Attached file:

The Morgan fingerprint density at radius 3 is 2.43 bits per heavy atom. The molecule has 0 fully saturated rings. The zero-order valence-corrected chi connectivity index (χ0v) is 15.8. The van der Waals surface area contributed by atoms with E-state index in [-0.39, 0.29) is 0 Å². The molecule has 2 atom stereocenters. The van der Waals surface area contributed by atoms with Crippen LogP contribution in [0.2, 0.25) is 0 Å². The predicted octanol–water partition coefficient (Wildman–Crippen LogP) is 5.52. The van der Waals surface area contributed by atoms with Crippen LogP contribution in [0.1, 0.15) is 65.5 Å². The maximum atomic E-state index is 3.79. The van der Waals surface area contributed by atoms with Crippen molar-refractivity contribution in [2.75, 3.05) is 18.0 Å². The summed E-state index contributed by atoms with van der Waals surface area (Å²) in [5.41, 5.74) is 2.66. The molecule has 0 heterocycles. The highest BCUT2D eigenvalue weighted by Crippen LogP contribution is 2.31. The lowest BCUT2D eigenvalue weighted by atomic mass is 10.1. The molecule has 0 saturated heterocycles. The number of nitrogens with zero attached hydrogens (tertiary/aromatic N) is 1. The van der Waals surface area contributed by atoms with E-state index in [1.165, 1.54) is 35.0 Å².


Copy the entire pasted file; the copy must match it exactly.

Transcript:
The Morgan fingerprint density at radius 3 is 2.43 bits per heavy atom. The molecule has 0 fully saturated rings. The zero-order valence-corrected chi connectivity index (χ0v) is 15.8. The van der Waals surface area contributed by atoms with E-state index in [-0.39, 0.29) is 0 Å². The molecule has 2 atom stereocenters. The van der Waals surface area contributed by atoms with Crippen LogP contribution in [0.2, 0.25) is 0 Å². The predicted octanol–water partition coefficient (Wildman–Crippen LogP) is 5.52. The van der Waals surface area contributed by atoms with Crippen LogP contribution in [0.1, 0.15) is 65.5 Å². The maximum atomic E-state index is 3.79. The van der Waals surface area contributed by atoms with Crippen molar-refractivity contribution in [2.75, 3.05) is 18.0 Å². The summed E-state index contributed by atoms with van der Waals surface area (Å²) in [5.41, 5.74) is 2.66. The molecule has 0 heterocycles. The highest BCUT2D eigenvalue weighted by Crippen LogP contribution is 2.31. The lowest BCUT2D eigenvalue weighted by atomic mass is 10.1. The molecule has 0 saturated heterocycles. The number of nitrogens with zero attached hydrogens (tertiary/aromatic N) is 1. The van der Waals surface area contributed by atoms with E-state index in [1.165, 1.54) is 35.0 Å².